3. Use the ignore user function, it's really a beautiful thing.
  4. Is there a way to add the pointer?
  5. Kern Valley is great, and really fun to fly into. I went there last summer just for the fun of flying there, didn't stop at the cafe but I heard it is fairly good. It's a fun approach along the hills on the downwind leg. Not the best video, but this was the end of the flight. Nice little campground and the river is a short walk away.
  6. No experience with Charlotte, but I've never had issues with Phoenix. In fact the last time I flew to Mesa Gateway from SoCal I was angling to the south like normal to descend under the shelf when approach said "I can clear you through the Bravo if you want to go direct." Departing they usually clear me through the Bravo as long as I'm staying south of the 5,000' shelf as I'm heading west. Must just depend on the time of day and the flow in and out of KPHX.
  7. T-shirt my wife got me for Father's Day, seems to fit the topic.
  8. Aw... I went to just click a blank reply thinking my signature would fill in, but nope, you have to type something. Richard
  9. It works great, until someone quotes that person that I'm ignoring and I see their post. Of course then it serves as a reminder why I am ignoring them in the first place.
  10. After learning in Cherokees and then only flying my Mooney for a couple hundred hours I rented a Cessna (never even sat in one before) and my wife and I flew around Maui/Moloka'i with a CFII. On short final I pulled the throttle... he pushed it back in.
  11. I consider myself about as patriotic as you can get. Raised in the military with a long line of ancestors and relatives that have served. I still often get tears in my eyes when the national anthem is sung/played at sporting events, or anywhere else for that matter. I do find it incredibly offensive when people burn the flag and if it was happening in front of me it would take a great amount of restraint not to intervene. I also find it offensive when people put down this great country and have voiced my opinion to them when I hear it, which often gets nowhere and just incites more anger on their part... However, as Andrew pointed out there is the 1st Amendment. Over the years case law has created a list of things that are considered protected or not protected under the 1st Amendment. Interestingly burning a flag is considered protected, yet using language to inflame another and incite physical retaliation is not protected. I could see where burning the flag, while protected could be argued to incite physical retaliation. But then I'm not a judge/lawyer, just a guy that loves my country. Not the same thing... See Tony's comment above about properly retiring a flag. It is actually a very cool ceremony to watch.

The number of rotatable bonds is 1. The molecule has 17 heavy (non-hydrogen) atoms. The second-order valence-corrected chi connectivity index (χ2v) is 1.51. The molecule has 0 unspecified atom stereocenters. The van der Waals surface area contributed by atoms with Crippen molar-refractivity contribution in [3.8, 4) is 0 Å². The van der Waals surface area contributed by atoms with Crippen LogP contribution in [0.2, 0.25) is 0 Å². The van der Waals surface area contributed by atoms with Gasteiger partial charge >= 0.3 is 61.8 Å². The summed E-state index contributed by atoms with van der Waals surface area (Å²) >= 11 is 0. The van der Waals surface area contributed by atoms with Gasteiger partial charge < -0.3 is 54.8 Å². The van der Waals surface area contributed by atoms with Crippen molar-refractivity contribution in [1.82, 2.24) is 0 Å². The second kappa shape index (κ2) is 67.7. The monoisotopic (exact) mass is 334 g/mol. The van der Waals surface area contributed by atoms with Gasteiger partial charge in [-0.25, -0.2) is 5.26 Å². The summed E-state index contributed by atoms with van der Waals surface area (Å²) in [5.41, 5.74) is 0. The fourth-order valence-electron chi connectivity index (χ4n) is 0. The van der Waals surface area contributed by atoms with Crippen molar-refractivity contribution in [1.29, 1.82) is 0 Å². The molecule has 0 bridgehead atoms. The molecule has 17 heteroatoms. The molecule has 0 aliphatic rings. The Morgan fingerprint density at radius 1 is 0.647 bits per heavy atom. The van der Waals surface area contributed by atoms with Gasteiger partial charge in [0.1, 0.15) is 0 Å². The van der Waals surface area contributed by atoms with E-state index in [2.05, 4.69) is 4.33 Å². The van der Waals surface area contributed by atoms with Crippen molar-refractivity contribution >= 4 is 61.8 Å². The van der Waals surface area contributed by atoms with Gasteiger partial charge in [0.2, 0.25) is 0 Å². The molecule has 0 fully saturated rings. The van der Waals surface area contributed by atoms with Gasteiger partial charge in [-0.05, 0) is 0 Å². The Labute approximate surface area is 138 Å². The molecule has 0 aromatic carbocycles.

12. At least it's been long enough since the separation that we can get along with @Hyett6420 on the other side of the pond!
  13. Hope so, the trip to NC this summer ate up a good chunk of my vacation but was completely worth it. Next year I should be able to fit in Oshkosh. I am planning an Alaska trip but I think that one will be in 2021.
  14. Going through pictures as I'm writing up our trip and noticed that one of these is a MS member at the Mid-Atlantic clinic, @kpaul, look familiar? I believe the ones here on the tablet are the two of you, as I departed right after.